Cafe Hon

From Wikipedia, the free encyclopedia
Jump to: navigation, search
Cafe Hon
Hampdenfest.jpg
Cafe Hon, with the flamingo
Restaurant information
Established 1992
Current owner(s) Denise Whiting
Street address 1002 West 36th Street
City Baltimore
State Maryland
Postal code/ZIP 21211-2415
Country United States
Website www.cafehon.com

Cafe Hon is a restaurant in the Hampden area of Baltimore, Maryland and site of the annual HonFest every June.

History[edit]

Opened by Denise Whiting in 1992, Cafe Hon takes its name from a common term of endearment ("hon" - an abbreviated version of the word "honey")[1] used by Baltimore residents for years. In 2010, Whiting announced the opening of HONtown, a gift shop across the street from the restaurant. In 2014, the gift shop relocated to a smaller space next door to the restaurant.

On February 24, 2012, Cafe Hon was featured in an episode of the Fox network's Kitchen Nightmares with Gordon Ramsay.[2]

Flamingo[edit]

In 2002, the distinct flamingo sculpture was introduced above the restaurant.[3] The original flamingo was made of wire and cloth.[4]

In October 2009, the city of Baltimore announced the Cafe Hon had to either get a permit for the flamingo at a cost of $1300 for the first year and $800 each year thereafter or to take it down.[5] The issue was that the flamingo protruded into the public right-of-way.[6] The bird was temporarily removed while this case was being disputed.

Whiting stated that the flamingo was "hibernating" during its time of absence, and was determined to fight the city.[4][citation needed] Whiting and the city finally reached an agreement, in which the permit fee would be at least $400 a year,[6] and the flamingo returned.[7]

The new flamingo that was introduced is made of fiberglass.[8]

Then-Mayor Sheila Dixon was present at the unveiling of the new flamingo.[9] Following Dixon's trial on corruption charges, Elaine Pollack, known as "Juror no. 11" during the trial, came under fire as it was later learned that she was present during the unveiling of the flamingo along with Dixon.[10][11] This was one of Dixon's last public appearances before her resignation.[12]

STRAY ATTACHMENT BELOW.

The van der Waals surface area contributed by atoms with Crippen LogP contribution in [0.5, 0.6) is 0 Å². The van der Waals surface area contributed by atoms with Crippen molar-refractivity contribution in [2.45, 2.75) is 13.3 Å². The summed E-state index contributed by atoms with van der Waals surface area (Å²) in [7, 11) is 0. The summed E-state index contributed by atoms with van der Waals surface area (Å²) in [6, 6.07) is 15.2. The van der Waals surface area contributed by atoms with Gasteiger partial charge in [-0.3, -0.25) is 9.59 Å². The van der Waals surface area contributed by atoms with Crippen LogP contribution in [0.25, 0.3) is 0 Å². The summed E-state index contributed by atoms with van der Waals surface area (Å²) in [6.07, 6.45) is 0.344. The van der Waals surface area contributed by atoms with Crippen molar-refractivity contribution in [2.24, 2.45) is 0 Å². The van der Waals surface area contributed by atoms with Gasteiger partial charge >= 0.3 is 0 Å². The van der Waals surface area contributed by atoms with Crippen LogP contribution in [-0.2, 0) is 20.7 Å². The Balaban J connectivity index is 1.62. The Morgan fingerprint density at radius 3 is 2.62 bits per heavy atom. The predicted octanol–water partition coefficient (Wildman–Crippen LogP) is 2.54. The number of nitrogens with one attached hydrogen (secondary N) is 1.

"Hon" as a trademark[edit]

In November 2010, Whiting trademarked the term "hon" for use on napkins, buttons, hats and other promotional material to promote Cafe Hon. The trademark, as stated by Whiting, doesn't prevent anyone from saying "hon"[13] or using it in general conversation.[13] The trademark issue was criticized by Dan Rodricks, columnist for The Baltimore Sun: "You can't own something that doesn't belong to you.... 'Hon' isn't unique to Denise Whiting, no matter how special she wants us to believe she is."[14] Because of Whiting's trademark many citizens of Baltimore were outraged and took to the streets in protest on December 19, 2010 to express their anger.[15]

On November 7, 2011, during the taping for Kitchen Nightmares, Whiting held a press conference with Ramsay present where she announced that she would be relinquishing the "Hon" trademark. Ramsay stated that with Cafe Hon, "There was a level of hatred that was almost untouchable. I've never known a restaurant to have such a huge issue." The Cafe Hon episode of Kitchen Nightmares has been briefly described in a Baltimore Sun article, stating that while a typical episode features "slovenly kitchens and indolent staffs", the Cafe Hon episode dealt with a "unique" public relations issue, "one woman vs. a city."[2] Whiting stated that the controversy over trademarking the word "Hon" had a huge toll on her business and her own health, she estimated that since it was first revealed in December of 2010 that "Hon" was trademarked to her, she estimated a "20 to 25 percent drop off" in sales and that she needed to sell her IRAs just to meet payroll.[16]

References[edit]

  1. ^ "Hey hon'". Urban Dictionary. Retrieved 2013-07-25. 
  2. ^ a b Gorelick, Richard. Tears, then hugs on Cafe Hon episode of 'Kitchen Nightmares', The Baltimore Sun, February 24, 2012. Accessed February 25, 2012.
  3. ^ "Quirks in the News". UPI.com. 2009-10-13. Retrieved 2013-07-25. 
  4. ^ a b "Baltimore News | WBAL Radio 1090 AM". Wbal.com. 2009-10-13. Retrieved 2013-07-25. 
  5. ^ [1][dead link]
  6. ^ a b "Across the USA News from every state". USA Today. 28 October 2009. 
  7. ^ "Baltimore News | WBAL Radio 1090 AM". Wbal.com. Retrieved 2013-07-25. 
  8. ^ "Baltimore: At City Hall this fall, talk was of Flamingogate". CSMonitor.com. 2009-11-27. Retrieved 2013-07-25. 
  9. ^ Boehm, Mike. "Entertainment - entertainment, movies, tv, music, celebrity, Hollywood - latimes.com - latimes.com". Calendarlive.com. Retrieved 2013-07-25. 
  10. ^ Vozzella, Laura (2 December 2009). "Laura Vozzella: The prolific Juror No. 11 finally gets to speak out". Los Angeles Times. 
  11. ^ Boehm, Mike. "Entertainment - entertainment, movies, tv, music, celebrity, Hollywood - latimes.com - latimes.com". Calendarlive.com. Retrieved 2013-07-25. 
  12. ^ "People speak out on Dixon's plea deal - Baltimore Sun". Articles.baltimoresun.com. 2010-01-07. Retrieved 2013-07-25. 
  13. ^ a b "Newsbox". Prsafe.com. Retrieved 2013-07-25. 
  14. ^ Rodrick, Dan (11 December 2010). "Dan Rodricks: You don't own me, hon". The Baltimore Sun. Retrieved 16 December 2010. 
  15. ^ Rosen, Jill (19 December 2010). "Demonstrators protest 'Hon' trademark in Hampden". The Baltimore Sun. Retrieved 29 December 2010. 
  16. ^ Gorelick, Richard (2011-11-07). "Café Hon owner Denise Whiting drops her right to the 'Hon' trademark". baltimoresun.com. Retrieved 2013-07-25. 

External links[edit]